• tijag - Wednesday, December 4, 2019 - link

    I see how you got to roughly 200mm^2 for the package but i'm guessing something is off on the scale or the chip is much much smaller than the BGA package its on. Reply
  • skavi - Wednesday, December 4, 2019 - link

    I'm going to guess ~85mm^2 with ~7 billion transistors based on the image. Reply
  • Raqia - Wednesday, December 4, 2019 - link

    You are probably right. Considering that this bump is from 6 billion - x24 modem transistors, it should be a pretty healthy gain over the 855 in GPU and DSP. Next year's TSMC 5nm process with almost double the transistor density over its 7nm processes should bring far steeper gains even with an integrated x55 modem. I'm fully expecting +75-100% performance gains in GPU and DSP with gobs more cache; their next high end part might warrant a 9xx designation. Reply
  • generalako - Thursday, December 5, 2019 - link

    That's assuming to go over to a new architecture as well.

    I'm more interested about CPU(s). A78, and if ARM will actually get off their asses and give us a successor for the A55, as they seriously need to up their game here, compared to Apple -- both in terms of power efficiency and performance. I'm sure the A78 will continue the 25% IPC improvement trend, which is still very nice, but it's in an A55 successor ARM needs to do something. It's ridiculous how Apple can make a new power-efficient core every single generation, whereas ARM, whose only task is to do this, and who supplies their designs to a huge industry for far more units than iPhones, spend 3 years between them.
  • Raqia - Thursday, December 5, 2019 - link

    There will be more straightforward gains for caches and units besides the CPU with a denser process as those workloads are more embarrassingly parallel even on the same slice/core/module architecture, and the bump from 7nm to 5nm in transistors per mobile SoC will be equal to today's mid-tier desktop GPUs.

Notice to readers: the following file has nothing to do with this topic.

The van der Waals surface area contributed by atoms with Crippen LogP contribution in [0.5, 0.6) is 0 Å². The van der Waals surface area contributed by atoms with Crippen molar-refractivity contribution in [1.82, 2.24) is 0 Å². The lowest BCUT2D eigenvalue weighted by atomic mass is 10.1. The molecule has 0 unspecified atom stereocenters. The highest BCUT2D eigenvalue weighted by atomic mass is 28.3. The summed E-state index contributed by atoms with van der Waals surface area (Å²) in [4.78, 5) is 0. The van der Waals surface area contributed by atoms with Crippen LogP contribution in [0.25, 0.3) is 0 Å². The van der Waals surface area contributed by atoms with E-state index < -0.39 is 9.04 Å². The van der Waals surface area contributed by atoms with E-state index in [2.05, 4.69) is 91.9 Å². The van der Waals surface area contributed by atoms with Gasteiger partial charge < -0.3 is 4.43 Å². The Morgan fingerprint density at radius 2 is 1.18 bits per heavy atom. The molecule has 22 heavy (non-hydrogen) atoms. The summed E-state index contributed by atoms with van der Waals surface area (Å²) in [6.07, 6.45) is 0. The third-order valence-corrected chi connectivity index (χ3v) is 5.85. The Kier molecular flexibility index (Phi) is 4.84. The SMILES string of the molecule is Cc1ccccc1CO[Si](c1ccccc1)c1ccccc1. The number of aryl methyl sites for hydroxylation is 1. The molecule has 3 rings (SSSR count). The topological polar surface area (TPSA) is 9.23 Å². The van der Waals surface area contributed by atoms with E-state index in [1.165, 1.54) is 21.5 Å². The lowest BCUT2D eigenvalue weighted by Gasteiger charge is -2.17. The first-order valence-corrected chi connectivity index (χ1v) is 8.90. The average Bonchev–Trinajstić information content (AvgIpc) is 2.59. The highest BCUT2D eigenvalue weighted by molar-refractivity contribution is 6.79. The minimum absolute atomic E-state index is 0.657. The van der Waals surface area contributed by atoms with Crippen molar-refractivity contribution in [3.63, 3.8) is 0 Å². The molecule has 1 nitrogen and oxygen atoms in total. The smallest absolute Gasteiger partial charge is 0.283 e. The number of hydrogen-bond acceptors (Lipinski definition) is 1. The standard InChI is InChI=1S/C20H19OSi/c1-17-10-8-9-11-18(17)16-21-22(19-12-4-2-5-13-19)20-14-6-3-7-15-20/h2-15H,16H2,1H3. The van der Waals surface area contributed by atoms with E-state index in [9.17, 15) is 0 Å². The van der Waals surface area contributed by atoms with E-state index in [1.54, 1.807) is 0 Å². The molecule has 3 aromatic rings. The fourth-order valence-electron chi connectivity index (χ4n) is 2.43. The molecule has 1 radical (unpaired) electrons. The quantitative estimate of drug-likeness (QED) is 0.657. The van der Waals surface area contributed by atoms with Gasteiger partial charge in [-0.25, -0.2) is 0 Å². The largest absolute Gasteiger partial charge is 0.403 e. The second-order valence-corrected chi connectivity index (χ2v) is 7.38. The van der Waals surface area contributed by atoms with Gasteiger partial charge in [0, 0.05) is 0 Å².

It's unclear what went into this year's vastly improved Thunder cores in the A13, but at least some of it has to do with Apple's simpler cache hierarchy and ever bigger caches with 8MB of L2 for the 2 large cores, 4MB for the 4 small cores, and a whopping 16MB for the system level L3 cache; the A77 by comparison has 512KB-256k of L2 for the big cores, 128kb of L2 for the little cores, and 4MB of L3 + 3MB of system L4. There's also the fact that they don't need to address server class Neoverse style designs as well with whatever cores they design. Having no need to integrate a modem simplifies Apple's foundry process requirements and lets it devote more die area to its CPU and caches.

    As for Android CPUs at 5nm, I could see Android SoCs going to 12 cores on the CPU side or going with more cache per core / CPU complex. I don't expect as much of a single threaded performance change with the Hercules core as it'll get tougher and tougher to wring out more performance from the A76 base design that it will be based on; the successor Matterhorn though... They changed the CPU cluster design greatly with the A75+A55 combo introducing an L3 cache and have seemingly maintained this uncore through A76+A55 and A77+A55; we'll see soon enough if they have a new small design at ARM's techday in May, maybe they'll use the A65AEs next year.